George Osborne has heeded long-standing calls from the drinks industry to abolish the alcohol duty escalator in this year’s Budget.
In his speech to the House of Commons today, the chancellor also announced a freeze in duty on spirits and cider, and a 1p cut in duty on beer, taking a “penny off the pint” for the second year running.
Osborne said that new measures to prevent alcohol being sold below minimum tax rates, introduced in February, were more “targeted” than the duty escalator, which was “hated by many responsible drinkers”.
“This is a budget for the makers, the doers and savers”
However, there was disappointment for the tobacco industry, with the duty escalator on that sector remaining in place. “Tobacco duty has been rising by 2% above inflation and will do so again today,” the chancellor said. ”This escalator was due to end next year – but there are no sound health reasons to end it, so it will be extended for the rest of the next Parliament.”
There was disappointment too, for businesses hoping for relief on tax rates, with Osborne reiterating measures introduced in the Autumn Statement in December, to cap business rates rises at 2%.
“This is a budget for the makers, the doers and savers,” the chancellor told the House of Commons, adding: “The economy is recovering faster than forecast… but the job is far from done.”
Elsewhere, the fuel duty rise planned for September was cancelled. “Petrol will be 20 pence lower per litre than it would have been,” Osborne said.
Brigid Simmonds, CEO of the British Beer & Pub Association said today’s announcement was “fantastic news”. “George Osborne is again the toast of Britain’s brewers, pubs and pubgoers. It will protect over 7,000 jobs over two years, mostly jobs of younger people in Britain’s pubs.
“I hope this becomes a trend in future budgets for this British-made, lower-strength drink.”
Speaking on behalf of the Call Time on Duty campaign, Jonathan Isaby, CEO of TaxPayers’ Alliance, said: “The Call Time on Duty campaign has consistently argued that the alcohol duty escalator was bad for consumers, for business and for the economy. We applaud the chancellor for taking the decision to get rid of it. Cheers!”
James Lowman, ACS CEO, welcomed plans for the Annual Investment Allowance for companies to be doubled to £500,000 until end of 2015. “The proposed increase in the threshold for the annual investment allowance is a further incentive to business to invest. We know that over a quarter of independent shop owners currently have plans to invest in their shop and this measure will help them to do so.”
The BRC said the priority for its members was reform of the business rates system, and said it looked forward to ”more discussion about possible options when we publish our next stage of research in May”.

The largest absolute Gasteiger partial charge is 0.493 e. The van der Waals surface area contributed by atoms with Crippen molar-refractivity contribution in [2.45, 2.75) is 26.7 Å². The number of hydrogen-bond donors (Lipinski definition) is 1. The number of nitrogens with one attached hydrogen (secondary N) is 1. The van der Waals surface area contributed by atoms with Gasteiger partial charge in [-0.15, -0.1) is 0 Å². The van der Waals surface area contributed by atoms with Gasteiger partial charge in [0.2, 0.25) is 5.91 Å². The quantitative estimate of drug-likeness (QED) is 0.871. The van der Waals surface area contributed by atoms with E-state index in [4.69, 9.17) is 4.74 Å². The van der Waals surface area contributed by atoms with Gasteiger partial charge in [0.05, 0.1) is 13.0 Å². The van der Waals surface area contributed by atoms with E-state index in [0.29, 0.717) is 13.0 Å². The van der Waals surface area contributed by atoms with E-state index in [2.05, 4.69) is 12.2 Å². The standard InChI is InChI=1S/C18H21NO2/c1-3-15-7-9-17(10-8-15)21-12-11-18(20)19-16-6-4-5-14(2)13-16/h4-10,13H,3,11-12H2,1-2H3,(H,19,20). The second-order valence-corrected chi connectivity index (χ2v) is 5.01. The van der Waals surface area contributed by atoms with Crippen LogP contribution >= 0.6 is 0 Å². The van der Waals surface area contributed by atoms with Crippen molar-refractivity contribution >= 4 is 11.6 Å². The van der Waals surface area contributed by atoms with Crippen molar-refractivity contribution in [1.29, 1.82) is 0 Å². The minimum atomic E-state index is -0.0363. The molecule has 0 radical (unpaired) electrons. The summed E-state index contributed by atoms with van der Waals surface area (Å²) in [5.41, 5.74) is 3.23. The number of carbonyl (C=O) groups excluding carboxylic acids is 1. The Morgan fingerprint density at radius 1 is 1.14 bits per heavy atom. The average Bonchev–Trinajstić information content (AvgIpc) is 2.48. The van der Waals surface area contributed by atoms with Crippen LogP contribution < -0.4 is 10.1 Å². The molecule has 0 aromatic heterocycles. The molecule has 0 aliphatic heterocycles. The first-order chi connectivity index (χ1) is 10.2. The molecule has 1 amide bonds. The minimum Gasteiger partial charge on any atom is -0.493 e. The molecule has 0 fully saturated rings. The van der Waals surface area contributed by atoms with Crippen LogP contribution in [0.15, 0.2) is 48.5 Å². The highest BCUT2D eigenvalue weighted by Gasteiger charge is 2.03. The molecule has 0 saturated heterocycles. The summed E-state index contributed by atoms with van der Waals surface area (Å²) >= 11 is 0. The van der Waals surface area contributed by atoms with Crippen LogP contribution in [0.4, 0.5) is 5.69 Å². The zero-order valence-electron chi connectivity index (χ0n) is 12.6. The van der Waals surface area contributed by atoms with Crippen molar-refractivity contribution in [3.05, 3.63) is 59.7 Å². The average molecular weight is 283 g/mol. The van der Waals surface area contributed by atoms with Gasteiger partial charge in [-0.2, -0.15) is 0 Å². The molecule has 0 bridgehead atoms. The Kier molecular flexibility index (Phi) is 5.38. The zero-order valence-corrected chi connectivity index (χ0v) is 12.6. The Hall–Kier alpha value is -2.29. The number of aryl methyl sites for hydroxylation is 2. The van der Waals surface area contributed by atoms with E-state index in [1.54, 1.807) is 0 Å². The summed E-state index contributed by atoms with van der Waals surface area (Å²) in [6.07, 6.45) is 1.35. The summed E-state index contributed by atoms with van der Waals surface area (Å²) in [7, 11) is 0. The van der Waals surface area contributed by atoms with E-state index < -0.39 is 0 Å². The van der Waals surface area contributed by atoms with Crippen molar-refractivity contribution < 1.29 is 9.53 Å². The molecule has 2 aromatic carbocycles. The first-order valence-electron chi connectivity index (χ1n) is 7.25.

However, Daniel Torras, managing director of JTI in the UK, said raising tobacco duty would fuel the illicit trade. “With the UK government set to ban smaller rolling tobacco and cigarette packs and threatening to make counterfeiting cheaper and easier by introducing plain packaging, now is not the time to add a significant tax increase which will widen the price between legitimate and illegal products.
“At a time when the government is making it harder to fake a £1 coin, it could be about to provide criminals an invitation to further profit from fake cigarettes.”
Simon Clark, director of the smokers’ group Forest, added: “The Treasury loses billions of pounds to illicit traders every year. A further increase in duty will merely encourage more people to take advantage of the huge savings available on the black market.”
Elsewhere, the chancellor said the government would double the amount of lending to exporters to £3bn, while cutting interest rates on those loans by one-third. It will also extend grants for small businesses to support 100,000 apprenticeships.
Osborne confirmed the personal income tax allowance would rise to £10,500 in 2015, and announced the creation of new, single ISA. But he warned that further cuts to public spending would be necessary in the next Parliament. “We are taking further difficult decisions now so we can reduce the deficit.”
There will also be a new £1 coin designed to foil counterfeiters. The 12-sided coin takes its design cues from the threepenny bit, discontinued in 1971 following decimalisation, and is due to be introduced from 2017.
“A more resilient pound for a more resilient economy,” Osborne said.
The chancellor received a boost this morning with the release of data from the Office for National Statistics showing the number of people out of work fell by 63,000 between November and January, to 2.33 million.
The Office for Budget Responsibility also revised upwards its forecast for the UK’s economic growth in 2014, from 2.4% to 2.7% of GDP.